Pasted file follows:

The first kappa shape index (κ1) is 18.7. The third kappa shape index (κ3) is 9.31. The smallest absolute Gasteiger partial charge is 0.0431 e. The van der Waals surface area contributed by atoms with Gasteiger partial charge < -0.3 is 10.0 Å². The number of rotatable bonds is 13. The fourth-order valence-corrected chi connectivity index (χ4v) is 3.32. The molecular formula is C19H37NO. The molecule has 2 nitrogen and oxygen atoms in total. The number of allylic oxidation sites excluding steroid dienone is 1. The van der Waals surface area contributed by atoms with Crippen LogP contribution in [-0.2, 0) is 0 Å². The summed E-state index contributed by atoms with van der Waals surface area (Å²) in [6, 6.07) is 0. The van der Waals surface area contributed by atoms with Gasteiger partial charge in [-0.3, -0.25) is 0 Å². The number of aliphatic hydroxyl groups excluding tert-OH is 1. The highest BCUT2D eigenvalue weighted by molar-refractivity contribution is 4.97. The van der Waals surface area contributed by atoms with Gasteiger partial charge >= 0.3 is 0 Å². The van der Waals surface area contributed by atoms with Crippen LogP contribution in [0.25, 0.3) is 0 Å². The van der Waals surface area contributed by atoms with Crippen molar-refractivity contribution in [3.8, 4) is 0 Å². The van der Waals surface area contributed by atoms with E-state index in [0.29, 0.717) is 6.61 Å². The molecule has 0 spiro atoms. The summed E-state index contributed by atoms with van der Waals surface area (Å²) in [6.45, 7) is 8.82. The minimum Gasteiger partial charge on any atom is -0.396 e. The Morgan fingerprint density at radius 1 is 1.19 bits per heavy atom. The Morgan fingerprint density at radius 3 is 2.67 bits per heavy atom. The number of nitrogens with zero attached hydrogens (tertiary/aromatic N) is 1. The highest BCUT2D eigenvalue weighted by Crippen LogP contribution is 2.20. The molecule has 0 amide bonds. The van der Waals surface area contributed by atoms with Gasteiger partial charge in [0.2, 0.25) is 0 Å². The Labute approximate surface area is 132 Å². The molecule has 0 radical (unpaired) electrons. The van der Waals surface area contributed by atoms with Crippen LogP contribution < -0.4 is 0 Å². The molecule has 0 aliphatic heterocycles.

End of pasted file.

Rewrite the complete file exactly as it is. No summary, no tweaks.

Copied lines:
The first kappa shape index (κ1) is 18.7. The third kappa shape index (κ3) is 9.31. The smallest absolute Gasteiger partial charge is 0.0431 e. The van der Waals surface area contributed by atoms with Gasteiger partial charge < -0.3 is 10.0 Å². The number of rotatable bonds is 13. The fourth-order valence-corrected chi connectivity index (χ4v) is 3.32. The molecular formula is C19H37NO. The molecule has 2 nitrogen and oxygen atoms in total. The number of allylic oxidation sites excluding steroid dienone is 1. The van der Waals surface area contributed by atoms with Crippen LogP contribution in [-0.2, 0) is 0 Å². The summed E-state index contributed by atoms with van der Waals surface area (Å²) in [6, 6.07) is 0. The van der Waals surface area contributed by atoms with Gasteiger partial charge in [-0.3, -0.25) is 0 Å². The number of aliphatic hydroxyl groups excluding tert-OH is 1. The highest BCUT2D eigenvalue weighted by molar-refractivity contribution is 4.97. The van der Waals surface area contributed by atoms with Gasteiger partial charge >= 0.3 is 0 Å². The van der Waals surface area contributed by atoms with Crippen LogP contribution in [0.25, 0.3) is 0 Å². The van der Waals surface area contributed by atoms with Crippen molar-refractivity contribution in [3.8, 4) is 0 Å². The van der Waals surface area contributed by atoms with E-state index in [0.29, 0.717) is 6.61 Å². The molecule has 0 spiro atoms. The summed E-state index contributed by atoms with van der Waals surface area (Å²) in [6.45, 7) is 8.82. The minimum Gasteiger partial charge on any atom is -0.396 e. The Morgan fingerprint density at radius 1 is 1.19 bits per heavy atom. The Morgan fingerprint density at radius 3 is 2.67 bits per heavy atom. The number of nitrogens with zero attached hydrogens (tertiary/aromatic N) is 1. The highest BCUT2D eigenvalue weighted by Crippen LogP contribution is 2.20. The molecule has 0 amide bonds. The van der Waals surface area contributed by atoms with Gasteiger partial charge in [0.2, 0.25) is 0 Å². The Labute approximate surface area is 132 Å². The molecule has 0 radical (unpaired) electrons. The van der Waals surface area contributed by atoms with Crippen LogP contribution < -0.4 is 0 Å². The molecule has 0 aliphatic heterocycles.